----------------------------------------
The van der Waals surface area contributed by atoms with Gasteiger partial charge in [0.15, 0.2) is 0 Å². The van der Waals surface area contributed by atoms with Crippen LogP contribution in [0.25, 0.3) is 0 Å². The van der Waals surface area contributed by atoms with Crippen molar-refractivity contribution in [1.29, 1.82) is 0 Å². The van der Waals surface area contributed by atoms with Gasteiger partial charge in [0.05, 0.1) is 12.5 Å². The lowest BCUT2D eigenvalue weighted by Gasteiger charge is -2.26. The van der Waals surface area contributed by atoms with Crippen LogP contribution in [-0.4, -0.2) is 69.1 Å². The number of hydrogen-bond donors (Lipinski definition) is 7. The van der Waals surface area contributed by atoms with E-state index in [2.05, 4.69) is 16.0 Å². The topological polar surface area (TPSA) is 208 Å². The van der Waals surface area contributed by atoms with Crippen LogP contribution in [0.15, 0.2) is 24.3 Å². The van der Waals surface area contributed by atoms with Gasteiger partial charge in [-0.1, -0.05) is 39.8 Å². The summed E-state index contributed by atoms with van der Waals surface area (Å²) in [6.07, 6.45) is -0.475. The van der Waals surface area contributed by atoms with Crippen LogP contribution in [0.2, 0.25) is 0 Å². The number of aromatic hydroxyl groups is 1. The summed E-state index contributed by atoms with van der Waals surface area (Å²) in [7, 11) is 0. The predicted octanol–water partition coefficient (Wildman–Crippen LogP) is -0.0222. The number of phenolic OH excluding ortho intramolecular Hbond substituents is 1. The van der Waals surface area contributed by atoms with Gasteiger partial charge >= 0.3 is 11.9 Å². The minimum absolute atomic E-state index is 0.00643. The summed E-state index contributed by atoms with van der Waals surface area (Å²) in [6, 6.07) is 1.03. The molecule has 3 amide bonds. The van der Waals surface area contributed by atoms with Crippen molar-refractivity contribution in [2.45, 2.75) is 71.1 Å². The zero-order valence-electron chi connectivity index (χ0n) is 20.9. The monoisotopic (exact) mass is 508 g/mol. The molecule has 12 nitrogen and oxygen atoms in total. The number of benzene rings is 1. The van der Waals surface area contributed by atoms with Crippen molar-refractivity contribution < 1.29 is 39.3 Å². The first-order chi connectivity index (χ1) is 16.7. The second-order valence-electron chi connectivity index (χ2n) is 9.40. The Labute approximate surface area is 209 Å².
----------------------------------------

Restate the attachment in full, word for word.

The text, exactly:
The van der Waals surface area contributed by atoms with Gasteiger partial charge in [0.15, 0.2) is 0 Å². The van der Waals surface area contributed by atoms with Crippen LogP contribution in [0.25, 0.3) is 0 Å². The van der Waals surface area contributed by atoms with Crippen molar-refractivity contribution in [1.29, 1.82) is 0 Å². The van der Waals surface area contributed by atoms with Gasteiger partial charge in [0.05, 0.1) is 12.5 Å². The lowest BCUT2D eigenvalue weighted by Gasteiger charge is -2.26. The van der Waals surface area contributed by atoms with Crippen LogP contribution in [-0.4, -0.2) is 69.1 Å². The number of hydrogen-bond donors (Lipinski definition) is 7. The van der Waals surface area contributed by atoms with E-state index in [2.05, 4.69) is 16.0 Å². The topological polar surface area (TPSA) is 208 Å². The van der Waals surface area contributed by atoms with Crippen LogP contribution in [0.15, 0.2) is 24.3 Å². The van der Waals surface area contributed by atoms with Gasteiger partial charge in [-0.1, -0.05) is 39.8 Å². The summed E-state index contributed by atoms with van der Waals surface area (Å²) in [6.07, 6.45) is -0.475. The van der Waals surface area contributed by atoms with Crippen LogP contribution in [0.2, 0.25) is 0 Å². The number of aromatic hydroxyl groups is 1. The summed E-state index contributed by atoms with van der Waals surface area (Å²) in [7, 11) is 0. The predicted octanol–water partition coefficient (Wildman–Crippen LogP) is -0.0222. The number of phenolic OH excluding ortho intramolecular Hbond substituents is 1. The van der Waals surface area contributed by atoms with Gasteiger partial charge >= 0.3 is 11.9 Å². The minimum absolute atomic E-state index is 0.00643. The summed E-state index contributed by atoms with van der Waals surface area (Å²) in [6, 6.07) is 1.03. The molecule has 3 amide bonds. The van der Waals surface area contributed by atoms with Crippen molar-refractivity contribution in [2.45, 2.75) is 71.1 Å². The zero-order valence-electron chi connectivity index (χ0n) is 20.9. The monoisotopic (exact) mass is 508 g/mol. The molecule has 12 nitrogen and oxygen atoms in total. The number of benzene rings is 1. The van der Waals surface area contributed by atoms with Crippen molar-refractivity contribution < 1.29 is 39.3 Å². The first-order chi connectivity index (χ1) is 16.7. The second-order valence-electron chi connectivity index (χ2n) is 9.40. The Labute approximate surface area is 209 Å².